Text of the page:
Thursday, December 17, 2009
Elk v/s Wolves - a doomed relationship?
This blog will likely be a bit of a work-in-progress as epiphanies hit me, as my theories evolve, and as I do more research. (DT, I fully expect you to challenge some of this and to perhaps refine or evolve my theories by bringing up new points I had not yet considered (haha).) In the mean time, consider the following links I have dug up thus far concerning the effects of wolf re-introduction on elk (and other) populations:
Yellowstone National Park's gray wolves impact elk
These following two links (to one study) do not directly address the effects of wolves on elk herds, however it can be noted that wolves are likely not decimating elk populations...
Winter Severity and Wolf Predation on Formerly Wolf-Free Elk Herd
Full study (full version of the above)
"In summary, the relationships between reintroduced YNP wolves and previously wolf-free elk did not differ in any way that we could detect from wolf-prey relations in long-extant systems. This was true despite the high ratio of prey available to wolves and the large number of unculled prey."
"As wolves recolonize areas of the West outside Yellowstone National Park, concerns will be voiced about the possible effects of wolves on elk populations. Although this article does not directly address that issue, it does emphasize that the effect of wolves on elk numbers will be related to winter severity. Thus, any population modeling, hunting regulation changes, or other management reactions to wolf predation must consider this important relationship."
Petition - An interesting study-backed petition that suggests that wolf-introduction numbers are not yet sufficient.
Elk Having Fewer Calves due to Changes in Nutrition
I found the above study quite interesting, and it is logical. So then we are led to questions such as this perhaps being a learning curve for the elk? Rather than hunting wolves to 'control' elk populations from being indirectly pressured into having fewer calves (thus creating a population growth decline), perhaps we need to sit back and see whether this is a trend that continues, or if elk populations 'bounce back' as the elk acquire new survival skills that also allow them to reproduce successfully. I would be willing to bet that this sort of trend was observed when wolves were first re-introduced to some areas - within the first few years: more elk were likely killed than in later years as the elk adjusted to living with, and being preyed upon by, wolves. Prior to the wolf's re-introduction, elk were not required to strategize the same, as they were not significantly preyed upon by large predators (excluding humans).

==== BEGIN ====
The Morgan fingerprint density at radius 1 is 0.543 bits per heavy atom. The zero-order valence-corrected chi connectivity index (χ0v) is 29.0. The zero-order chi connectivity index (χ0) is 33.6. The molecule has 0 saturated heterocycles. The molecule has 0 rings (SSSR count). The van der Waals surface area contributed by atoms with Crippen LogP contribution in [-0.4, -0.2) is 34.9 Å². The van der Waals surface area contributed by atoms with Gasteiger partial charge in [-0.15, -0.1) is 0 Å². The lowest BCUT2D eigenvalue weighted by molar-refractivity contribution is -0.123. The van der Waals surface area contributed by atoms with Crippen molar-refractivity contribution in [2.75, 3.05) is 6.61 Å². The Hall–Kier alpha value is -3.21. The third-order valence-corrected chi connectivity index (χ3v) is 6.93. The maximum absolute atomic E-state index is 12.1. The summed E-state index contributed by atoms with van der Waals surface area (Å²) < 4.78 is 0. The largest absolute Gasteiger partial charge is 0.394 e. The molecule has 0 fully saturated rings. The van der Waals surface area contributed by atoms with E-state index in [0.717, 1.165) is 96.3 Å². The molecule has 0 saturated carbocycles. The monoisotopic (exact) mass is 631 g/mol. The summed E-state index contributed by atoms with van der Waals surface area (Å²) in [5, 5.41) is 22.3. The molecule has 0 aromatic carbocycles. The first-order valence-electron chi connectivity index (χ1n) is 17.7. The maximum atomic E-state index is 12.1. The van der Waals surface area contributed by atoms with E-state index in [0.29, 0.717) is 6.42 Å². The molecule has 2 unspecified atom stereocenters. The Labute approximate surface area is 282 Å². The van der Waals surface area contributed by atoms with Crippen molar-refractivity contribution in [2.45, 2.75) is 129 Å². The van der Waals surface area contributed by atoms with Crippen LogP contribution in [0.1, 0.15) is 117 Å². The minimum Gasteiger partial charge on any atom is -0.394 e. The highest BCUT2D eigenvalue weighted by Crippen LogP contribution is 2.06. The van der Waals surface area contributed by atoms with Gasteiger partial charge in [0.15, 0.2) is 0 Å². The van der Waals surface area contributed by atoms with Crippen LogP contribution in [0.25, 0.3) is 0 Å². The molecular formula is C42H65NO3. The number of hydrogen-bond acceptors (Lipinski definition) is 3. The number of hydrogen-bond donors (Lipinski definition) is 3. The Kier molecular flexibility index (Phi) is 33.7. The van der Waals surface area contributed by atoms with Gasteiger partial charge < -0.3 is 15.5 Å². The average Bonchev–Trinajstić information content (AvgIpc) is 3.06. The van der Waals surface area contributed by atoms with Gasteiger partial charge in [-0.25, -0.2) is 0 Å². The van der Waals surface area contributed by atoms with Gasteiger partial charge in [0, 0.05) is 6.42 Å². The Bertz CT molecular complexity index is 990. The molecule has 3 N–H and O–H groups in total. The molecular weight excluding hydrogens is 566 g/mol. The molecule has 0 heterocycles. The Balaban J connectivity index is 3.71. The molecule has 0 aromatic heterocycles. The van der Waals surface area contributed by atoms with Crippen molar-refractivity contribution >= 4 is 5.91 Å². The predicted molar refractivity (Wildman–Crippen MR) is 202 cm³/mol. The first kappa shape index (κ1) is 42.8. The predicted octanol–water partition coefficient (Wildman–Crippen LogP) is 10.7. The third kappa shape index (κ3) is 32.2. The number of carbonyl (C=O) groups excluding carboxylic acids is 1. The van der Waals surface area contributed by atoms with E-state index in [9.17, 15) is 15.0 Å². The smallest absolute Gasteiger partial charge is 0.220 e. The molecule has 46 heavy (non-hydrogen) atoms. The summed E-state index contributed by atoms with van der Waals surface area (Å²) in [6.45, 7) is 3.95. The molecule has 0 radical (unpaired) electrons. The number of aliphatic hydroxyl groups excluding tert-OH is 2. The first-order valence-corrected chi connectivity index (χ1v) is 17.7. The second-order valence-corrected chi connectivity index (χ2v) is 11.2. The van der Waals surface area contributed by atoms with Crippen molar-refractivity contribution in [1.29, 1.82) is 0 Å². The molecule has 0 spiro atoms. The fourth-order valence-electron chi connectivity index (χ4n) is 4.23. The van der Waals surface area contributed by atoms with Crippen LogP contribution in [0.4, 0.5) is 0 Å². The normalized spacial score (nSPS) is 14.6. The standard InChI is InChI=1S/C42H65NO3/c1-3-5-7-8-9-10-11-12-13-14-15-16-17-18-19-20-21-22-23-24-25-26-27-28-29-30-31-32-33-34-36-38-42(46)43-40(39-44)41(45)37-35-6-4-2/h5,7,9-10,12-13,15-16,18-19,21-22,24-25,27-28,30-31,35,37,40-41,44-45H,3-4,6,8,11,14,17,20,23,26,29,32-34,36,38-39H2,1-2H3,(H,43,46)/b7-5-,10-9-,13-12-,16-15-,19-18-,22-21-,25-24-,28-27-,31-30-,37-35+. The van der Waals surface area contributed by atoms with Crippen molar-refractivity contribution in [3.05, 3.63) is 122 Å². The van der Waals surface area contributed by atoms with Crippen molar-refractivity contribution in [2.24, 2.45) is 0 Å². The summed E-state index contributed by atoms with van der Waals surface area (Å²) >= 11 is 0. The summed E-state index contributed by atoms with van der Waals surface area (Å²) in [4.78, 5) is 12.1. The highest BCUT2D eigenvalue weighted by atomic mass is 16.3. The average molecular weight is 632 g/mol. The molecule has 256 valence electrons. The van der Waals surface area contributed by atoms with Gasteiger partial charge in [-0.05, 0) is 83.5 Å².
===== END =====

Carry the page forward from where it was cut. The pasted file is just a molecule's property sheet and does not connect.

Parks Canada - Elk management in Banff, courtesy (in part) of the wolf
"Strong limiting effects of wolves on elk appears essential to maintain integrity of the park ecosystem."
I think that it is very important to note how wolf populations mirror elk populations; check out the wolf graph and how it either increases or decreases according to the previous year's elk populations.
Elk Population Dynamics - another very interesting study re: wolves versus elk